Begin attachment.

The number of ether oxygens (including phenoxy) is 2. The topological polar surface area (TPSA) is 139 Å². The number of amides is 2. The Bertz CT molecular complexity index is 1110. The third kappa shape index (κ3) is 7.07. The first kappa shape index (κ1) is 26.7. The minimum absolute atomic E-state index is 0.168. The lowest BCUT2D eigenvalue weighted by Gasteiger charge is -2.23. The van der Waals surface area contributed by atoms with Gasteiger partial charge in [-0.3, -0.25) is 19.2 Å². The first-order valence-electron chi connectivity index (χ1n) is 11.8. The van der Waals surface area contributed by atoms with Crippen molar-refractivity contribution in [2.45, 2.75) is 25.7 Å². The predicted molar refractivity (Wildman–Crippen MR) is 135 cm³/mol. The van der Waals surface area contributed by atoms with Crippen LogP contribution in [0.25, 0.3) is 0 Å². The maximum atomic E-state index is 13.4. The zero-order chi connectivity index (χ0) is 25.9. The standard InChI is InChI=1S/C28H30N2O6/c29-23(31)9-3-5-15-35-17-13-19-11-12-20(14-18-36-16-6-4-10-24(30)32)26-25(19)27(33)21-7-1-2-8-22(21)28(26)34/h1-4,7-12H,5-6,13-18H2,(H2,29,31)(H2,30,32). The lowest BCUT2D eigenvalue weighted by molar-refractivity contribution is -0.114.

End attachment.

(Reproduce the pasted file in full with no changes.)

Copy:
The number of ether oxygens (including phenoxy) is 2. The topological polar surface area (TPSA) is 139 Å². The number of amides is 2. The Bertz CT molecular complexity index is 1110. The third kappa shape index (κ3) is 7.07. The first kappa shape index (κ1) is 26.7. The minimum absolute atomic E-state index is 0.168. The lowest BCUT2D eigenvalue weighted by Gasteiger charge is -2.23. The van der Waals surface area contributed by atoms with Gasteiger partial charge in [-0.3, -0.25) is 19.2 Å². The first-order valence-electron chi connectivity index (χ1n) is 11.8. The van der Waals surface area contributed by atoms with Crippen molar-refractivity contribution in [2.45, 2.75) is 25.7 Å². The predicted molar refractivity (Wildman–Crippen MR) is 135 cm³/mol. The van der Waals surface area contributed by atoms with Crippen LogP contribution in [0.25, 0.3) is 0 Å². The maximum atomic E-state index is 13.4. The zero-order chi connectivity index (χ0) is 25.9. The standard InChI is InChI=1S/C28H30N2O6/c29-23(31)9-3-5-15-35-17-13-19-11-12-20(14-18-36-16-6-4-10-24(30)32)26-25(19)27(33)21-7-1-2-8-22(21)28(26)34/h1-4,7-12H,5-6,13-18H2,(H2,29,31)(H2,30,32). The lowest BCUT2D eigenvalue weighted by molar-refractivity contribution is -0.114.